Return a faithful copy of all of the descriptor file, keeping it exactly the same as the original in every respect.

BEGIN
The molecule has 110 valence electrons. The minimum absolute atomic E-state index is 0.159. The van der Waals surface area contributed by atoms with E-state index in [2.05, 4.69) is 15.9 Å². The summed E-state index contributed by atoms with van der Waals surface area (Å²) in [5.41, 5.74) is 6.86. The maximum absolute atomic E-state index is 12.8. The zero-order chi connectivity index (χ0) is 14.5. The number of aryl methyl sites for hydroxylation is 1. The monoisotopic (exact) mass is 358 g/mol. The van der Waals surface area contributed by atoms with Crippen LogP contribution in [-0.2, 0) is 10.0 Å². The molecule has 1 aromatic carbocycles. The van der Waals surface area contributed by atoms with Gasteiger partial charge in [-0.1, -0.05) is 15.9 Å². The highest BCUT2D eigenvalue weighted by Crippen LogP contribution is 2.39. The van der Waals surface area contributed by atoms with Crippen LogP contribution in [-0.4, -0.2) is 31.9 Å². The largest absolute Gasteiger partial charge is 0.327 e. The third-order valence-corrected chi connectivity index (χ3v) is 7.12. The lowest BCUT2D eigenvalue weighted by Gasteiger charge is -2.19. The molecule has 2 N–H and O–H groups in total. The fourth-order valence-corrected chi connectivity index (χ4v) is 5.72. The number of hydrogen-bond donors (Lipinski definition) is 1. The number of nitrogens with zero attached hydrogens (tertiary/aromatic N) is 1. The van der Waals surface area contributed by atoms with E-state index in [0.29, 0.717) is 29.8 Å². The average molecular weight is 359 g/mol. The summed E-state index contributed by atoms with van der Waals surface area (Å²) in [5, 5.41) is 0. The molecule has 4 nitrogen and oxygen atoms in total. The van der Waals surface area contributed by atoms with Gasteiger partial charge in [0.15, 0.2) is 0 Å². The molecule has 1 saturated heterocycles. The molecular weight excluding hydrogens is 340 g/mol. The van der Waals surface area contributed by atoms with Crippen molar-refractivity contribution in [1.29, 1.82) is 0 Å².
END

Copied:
The molecule has 110 valence electrons. The minimum absolute atomic E-state index is 0.159. The van der Waals surface area contributed by atoms with E-state index in [2.05, 4.69) is 15.9 Å². The summed E-state index contributed by atoms with van der Waals surface area (Å²) in [5.41, 5.74) is 6.86. The maximum absolute atomic E-state index is 12.8. The zero-order chi connectivity index (χ0) is 14.5. The number of aryl methyl sites for hydroxylation is 1. The monoisotopic (exact) mass is 358 g/mol. The van der Waals surface area contributed by atoms with Crippen LogP contribution in [-0.2, 0) is 10.0 Å². The molecule has 1 aromatic carbocycles. The van der Waals surface area contributed by atoms with Gasteiger partial charge in [-0.1, -0.05) is 15.9 Å². The highest BCUT2D eigenvalue weighted by Crippen LogP contribution is 2.39. The van der Waals surface area contributed by atoms with Crippen LogP contribution in [-0.4, -0.2) is 31.9 Å². The largest absolute Gasteiger partial charge is 0.327 e. The third-order valence-corrected chi connectivity index (χ3v) is 7.12. The lowest BCUT2D eigenvalue weighted by Gasteiger charge is -2.19. The molecule has 2 N–H and O–H groups in total. The fourth-order valence-corrected chi connectivity index (χ4v) is 5.72. The number of hydrogen-bond donors (Lipinski definition) is 1. The number of nitrogens with zero attached hydrogens (tertiary/aromatic N) is 1. The van der Waals surface area contributed by atoms with E-state index in [0.29, 0.717) is 29.8 Å². The average molecular weight is 359 g/mol. The summed E-state index contributed by atoms with van der Waals surface area (Å²) in [5, 5.41) is 0. The molecule has 4 nitrogen and oxygen atoms in total. The van der Waals surface area contributed by atoms with Gasteiger partial charge in [0.15, 0.2) is 0 Å². The molecule has 1 saturated heterocycles. The molecular weight excluding hydrogens is 340 g/mol. The van der Waals surface area contributed by atoms with Crippen molar-refractivity contribution in [1.29, 1.82) is 0 Å².